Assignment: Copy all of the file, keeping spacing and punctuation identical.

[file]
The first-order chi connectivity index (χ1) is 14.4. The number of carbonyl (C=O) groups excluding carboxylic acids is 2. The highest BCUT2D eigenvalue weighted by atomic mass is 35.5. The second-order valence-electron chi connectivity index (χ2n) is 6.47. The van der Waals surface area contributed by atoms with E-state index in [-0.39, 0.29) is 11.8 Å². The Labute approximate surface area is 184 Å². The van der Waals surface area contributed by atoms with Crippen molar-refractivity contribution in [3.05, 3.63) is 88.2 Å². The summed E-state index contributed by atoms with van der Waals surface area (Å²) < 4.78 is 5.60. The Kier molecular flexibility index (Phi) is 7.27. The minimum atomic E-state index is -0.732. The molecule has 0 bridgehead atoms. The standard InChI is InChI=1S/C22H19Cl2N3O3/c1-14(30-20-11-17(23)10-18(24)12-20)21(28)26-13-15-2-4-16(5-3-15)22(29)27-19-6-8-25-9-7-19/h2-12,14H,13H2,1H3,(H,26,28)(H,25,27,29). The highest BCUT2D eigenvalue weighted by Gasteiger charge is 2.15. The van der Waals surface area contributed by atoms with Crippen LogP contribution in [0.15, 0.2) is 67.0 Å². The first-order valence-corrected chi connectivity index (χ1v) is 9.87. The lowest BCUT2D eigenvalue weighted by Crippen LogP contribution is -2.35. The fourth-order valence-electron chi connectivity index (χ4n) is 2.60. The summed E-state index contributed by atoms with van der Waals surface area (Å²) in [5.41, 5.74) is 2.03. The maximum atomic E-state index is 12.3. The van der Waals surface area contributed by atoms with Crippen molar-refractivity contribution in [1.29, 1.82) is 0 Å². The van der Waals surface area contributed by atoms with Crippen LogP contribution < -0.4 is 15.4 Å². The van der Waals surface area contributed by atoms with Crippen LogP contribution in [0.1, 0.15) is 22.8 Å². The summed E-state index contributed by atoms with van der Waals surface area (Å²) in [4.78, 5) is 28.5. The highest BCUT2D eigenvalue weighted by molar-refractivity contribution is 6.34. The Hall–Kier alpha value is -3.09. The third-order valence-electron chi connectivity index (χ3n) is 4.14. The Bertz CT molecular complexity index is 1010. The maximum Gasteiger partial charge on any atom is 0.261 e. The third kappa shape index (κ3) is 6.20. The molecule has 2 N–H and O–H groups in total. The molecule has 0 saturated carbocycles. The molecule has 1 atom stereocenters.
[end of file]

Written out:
The first-order chi connectivity index (χ1) is 14.4. The number of carbonyl (C=O) groups excluding carboxylic acids is 2. The highest BCUT2D eigenvalue weighted by atomic mass is 35.5. The second-order valence-electron chi connectivity index (χ2n) is 6.47. The van der Waals surface area contributed by atoms with E-state index in [-0.39, 0.29) is 11.8 Å². The Labute approximate surface area is 184 Å². The van der Waals surface area contributed by atoms with Crippen molar-refractivity contribution in [3.05, 3.63) is 88.2 Å². The summed E-state index contributed by atoms with van der Waals surface area (Å²) < 4.78 is 5.60. The Kier molecular flexibility index (Phi) is 7.27. The minimum atomic E-state index is -0.732. The molecule has 0 bridgehead atoms. The standard InChI is InChI=1S/C22H19Cl2N3O3/c1-14(30-20-11-17(23)10-18(24)12-20)21(28)26-13-15-2-4-16(5-3-15)22(29)27-19-6-8-25-9-7-19/h2-12,14H,13H2,1H3,(H,26,28)(H,25,27,29). The highest BCUT2D eigenvalue weighted by Gasteiger charge is 2.15. The van der Waals surface area contributed by atoms with Crippen LogP contribution in [0.15, 0.2) is 67.0 Å². The first-order valence-corrected chi connectivity index (χ1v) is 9.87. The lowest BCUT2D eigenvalue weighted by Crippen LogP contribution is -2.35. The fourth-order valence-electron chi connectivity index (χ4n) is 2.60. The summed E-state index contributed by atoms with van der Waals surface area (Å²) in [5.41, 5.74) is 2.03. The maximum atomic E-state index is 12.3. The van der Waals surface area contributed by atoms with Crippen molar-refractivity contribution in [1.29, 1.82) is 0 Å². The van der Waals surface area contributed by atoms with Crippen LogP contribution < -0.4 is 15.4 Å². The van der Waals surface area contributed by atoms with Crippen LogP contribution in [0.1, 0.15) is 22.8 Å². The summed E-state index contributed by atoms with van der Waals surface area (Å²) in [4.78, 5) is 28.5. The highest BCUT2D eigenvalue weighted by molar-refractivity contribution is 6.34. The Hall–Kier alpha value is -3.09. The third-order valence-electron chi connectivity index (χ3n) is 4.14. The Bertz CT molecular complexity index is 1010. The maximum Gasteiger partial charge on any atom is 0.261 e. The third kappa shape index (κ3) is 6.20. The molecule has 2 N–H and O–H groups in total. The molecule has 0 saturated carbocycles. The molecule has 1 atom stereocenters.